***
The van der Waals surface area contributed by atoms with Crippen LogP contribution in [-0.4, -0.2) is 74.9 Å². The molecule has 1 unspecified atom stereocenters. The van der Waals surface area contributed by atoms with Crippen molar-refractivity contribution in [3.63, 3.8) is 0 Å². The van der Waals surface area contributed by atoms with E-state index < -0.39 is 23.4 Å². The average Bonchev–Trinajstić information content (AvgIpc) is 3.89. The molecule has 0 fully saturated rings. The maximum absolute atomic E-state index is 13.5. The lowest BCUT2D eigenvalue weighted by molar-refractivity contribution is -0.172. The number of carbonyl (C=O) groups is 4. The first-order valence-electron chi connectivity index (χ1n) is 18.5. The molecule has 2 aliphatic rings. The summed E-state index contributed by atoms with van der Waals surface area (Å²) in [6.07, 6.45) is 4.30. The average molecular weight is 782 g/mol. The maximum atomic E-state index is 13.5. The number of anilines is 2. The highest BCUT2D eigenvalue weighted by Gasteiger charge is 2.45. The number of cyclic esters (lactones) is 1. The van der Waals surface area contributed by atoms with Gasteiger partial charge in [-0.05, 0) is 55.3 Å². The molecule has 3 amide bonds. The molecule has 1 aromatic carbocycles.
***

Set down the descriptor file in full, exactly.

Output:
The van der Waals surface area contributed by atoms with Crippen LogP contribution in [-0.4, -0.2) is 74.9 Å². The molecule has 1 unspecified atom stereocenters. The van der Waals surface area contributed by atoms with Crippen molar-refractivity contribution in [3.63, 3.8) is 0 Å². The van der Waals surface area contributed by atoms with E-state index < -0.39 is 23.4 Å². The average Bonchev–Trinajstić information content (AvgIpc) is 3.89. The molecule has 0 fully saturated rings. The maximum absolute atomic E-state index is 13.5. The lowest BCUT2D eigenvalue weighted by molar-refractivity contribution is -0.172. The number of carbonyl (C=O) groups is 4. The first-order valence-electron chi connectivity index (χ1n) is 18.5. The molecule has 2 aliphatic rings. The summed E-state index contributed by atoms with van der Waals surface area (Å²) in [6.07, 6.45) is 4.30. The average molecular weight is 782 g/mol. The maximum atomic E-state index is 13.5. The number of anilines is 2. The highest BCUT2D eigenvalue weighted by Gasteiger charge is 2.45. The number of cyclic esters (lactones) is 1. The van der Waals surface area contributed by atoms with Gasteiger partial charge in [-0.05, 0) is 55.3 Å². The molecule has 3 amide bonds. The molecule has 1 aromatic carbocycles.